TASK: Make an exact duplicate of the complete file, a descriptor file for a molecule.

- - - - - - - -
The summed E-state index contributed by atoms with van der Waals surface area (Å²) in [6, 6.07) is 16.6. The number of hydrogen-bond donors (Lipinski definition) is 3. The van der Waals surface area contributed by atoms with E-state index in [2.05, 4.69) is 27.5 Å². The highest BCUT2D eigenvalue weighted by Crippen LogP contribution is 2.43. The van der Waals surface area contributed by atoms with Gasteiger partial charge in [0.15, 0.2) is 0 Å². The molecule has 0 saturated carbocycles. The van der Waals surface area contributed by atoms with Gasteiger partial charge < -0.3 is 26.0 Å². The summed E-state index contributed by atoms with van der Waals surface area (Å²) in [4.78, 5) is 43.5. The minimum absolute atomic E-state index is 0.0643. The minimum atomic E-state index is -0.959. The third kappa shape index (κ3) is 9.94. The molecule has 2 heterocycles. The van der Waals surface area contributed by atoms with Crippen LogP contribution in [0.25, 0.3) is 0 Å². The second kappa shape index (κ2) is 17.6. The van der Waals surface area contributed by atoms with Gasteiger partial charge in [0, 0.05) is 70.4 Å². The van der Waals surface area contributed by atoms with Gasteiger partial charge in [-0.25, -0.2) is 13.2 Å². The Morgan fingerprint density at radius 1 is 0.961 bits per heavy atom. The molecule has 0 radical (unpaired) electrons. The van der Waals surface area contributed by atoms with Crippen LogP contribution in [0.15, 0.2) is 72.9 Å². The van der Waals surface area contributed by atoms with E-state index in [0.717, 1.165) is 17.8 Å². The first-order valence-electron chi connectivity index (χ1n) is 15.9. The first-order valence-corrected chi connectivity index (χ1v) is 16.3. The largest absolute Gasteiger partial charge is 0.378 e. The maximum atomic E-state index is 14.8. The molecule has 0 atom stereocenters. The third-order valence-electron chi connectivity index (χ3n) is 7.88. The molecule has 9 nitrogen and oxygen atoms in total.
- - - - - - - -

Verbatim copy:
The summed E-state index contributed by atoms with van der Waals surface area (Å²) in [6, 6.07) is 16.6. The number of hydrogen-bond donors (Lipinski definition) is 3. The van der Waals surface area contributed by atoms with E-state index in [2.05, 4.69) is 27.5 Å². The highest BCUT2D eigenvalue weighted by Crippen LogP contribution is 2.43. The van der Waals surface area contributed by atoms with Gasteiger partial charge in [0.15, 0.2) is 0 Å². The molecule has 0 saturated carbocycles. The van der Waals surface area contributed by atoms with Gasteiger partial charge < -0.3 is 26.0 Å². The summed E-state index contributed by atoms with van der Waals surface area (Å²) in [4.78, 5) is 43.5. The minimum absolute atomic E-state index is 0.0643. The minimum atomic E-state index is -0.959. The third kappa shape index (κ3) is 9.94. The molecule has 2 heterocycles. The van der Waals surface area contributed by atoms with Crippen LogP contribution in [0.25, 0.3) is 0 Å². The second kappa shape index (κ2) is 17.6. The van der Waals surface area contributed by atoms with Gasteiger partial charge in [0, 0.05) is 70.4 Å². The van der Waals surface area contributed by atoms with Gasteiger partial charge in [-0.25, -0.2) is 13.2 Å². The Morgan fingerprint density at radius 1 is 0.961 bits per heavy atom. The molecule has 0 radical (unpaired) electrons. The van der Waals surface area contributed by atoms with Crippen LogP contribution in [0.15, 0.2) is 72.9 Å². The van der Waals surface area contributed by atoms with E-state index in [0.717, 1.165) is 17.8 Å². The first-order valence-electron chi connectivity index (χ1n) is 15.9. The first-order valence-corrected chi connectivity index (χ1v) is 16.3. The largest absolute Gasteiger partial charge is 0.378 e. The maximum atomic E-state index is 14.8. The molecule has 0 atom stereocenters. The third-order valence-electron chi connectivity index (χ3n) is 7.88. The molecule has 9 nitrogen and oxygen atoms in total.